‘TTIP has negative connotation’: Austria, France want new name for controversial talks
At a meeting of EU trade ministers on Friday, Vienna and Paris pushed for an end to the protracted negotiations between the US and Europe on the Transatlantic Trade and Investment Partnership (TTIP).
Austrian Economy Minister Reinhold Mitterlehner said in an interview with Die Welt newspaper that he strongly supports a call by his French counterpart, Matthias Fekl, to re-think the talks and give them a fresh start under a new name.
“The talks on free trade [agreement] with the US should restart under a different name and with different substantive headings,” Mitterlehner said.
“TTIP has now become a metaphor for the exuberant dealings of big corporations, which is a negative connotation. We hope to have a good agreement, but it must be approached differently,” he argued.
The negotiations should resume after the US presidential elections, Mitterlehner added.
Washington is impressing on the EU its desire for the accords to be signed before the end of this year, but the move has encountered heavy resistance from a number of European countries, including Germany.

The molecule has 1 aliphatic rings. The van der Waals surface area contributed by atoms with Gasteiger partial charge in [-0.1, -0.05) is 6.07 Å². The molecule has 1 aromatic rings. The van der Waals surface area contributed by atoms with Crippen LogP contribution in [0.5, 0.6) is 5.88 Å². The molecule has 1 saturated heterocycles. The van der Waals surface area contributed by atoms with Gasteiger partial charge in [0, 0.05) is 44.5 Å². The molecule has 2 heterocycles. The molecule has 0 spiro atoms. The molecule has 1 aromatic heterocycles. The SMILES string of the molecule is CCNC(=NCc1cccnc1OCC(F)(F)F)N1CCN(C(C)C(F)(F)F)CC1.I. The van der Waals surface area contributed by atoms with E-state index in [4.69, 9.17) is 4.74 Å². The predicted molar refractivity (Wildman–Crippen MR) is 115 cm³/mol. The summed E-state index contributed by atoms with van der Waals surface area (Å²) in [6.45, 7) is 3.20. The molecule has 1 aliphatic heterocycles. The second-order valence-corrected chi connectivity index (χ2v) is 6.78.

Opponents of TTIP argue that the controversial deal will put transnational corporations’ interests before those of European governments and peoples, also undermining Europe’s standards of labor and environmental protection.
Mitterlehner claimed that there is growing support for the Austrian-French proposal from other trade ministers in the EU, and “many colleagues are supporting us privately.”
Last week, tens of thousands of protesters took to the streets in Germany and Austria to protest TTIP.
Huge rallies took place in seven major German cities, attracting at least 100,000 protesters who gathered despite heavy rain. A demonstration in Vienna saw some 25,000 protesters attend, according to organizers.
In late August, German Vice Chancellor and Economy Minister Sigmar Gabriel, a Social Democrats’ heavyweight, said that the talks “have failed because we Europeans did not want to subject ourselves to American demands.”
The two sides have been unable to find common language on a single chapter of the deal, and have not come any closer to compromise throughout 14 rounds of talks, Gabriel said.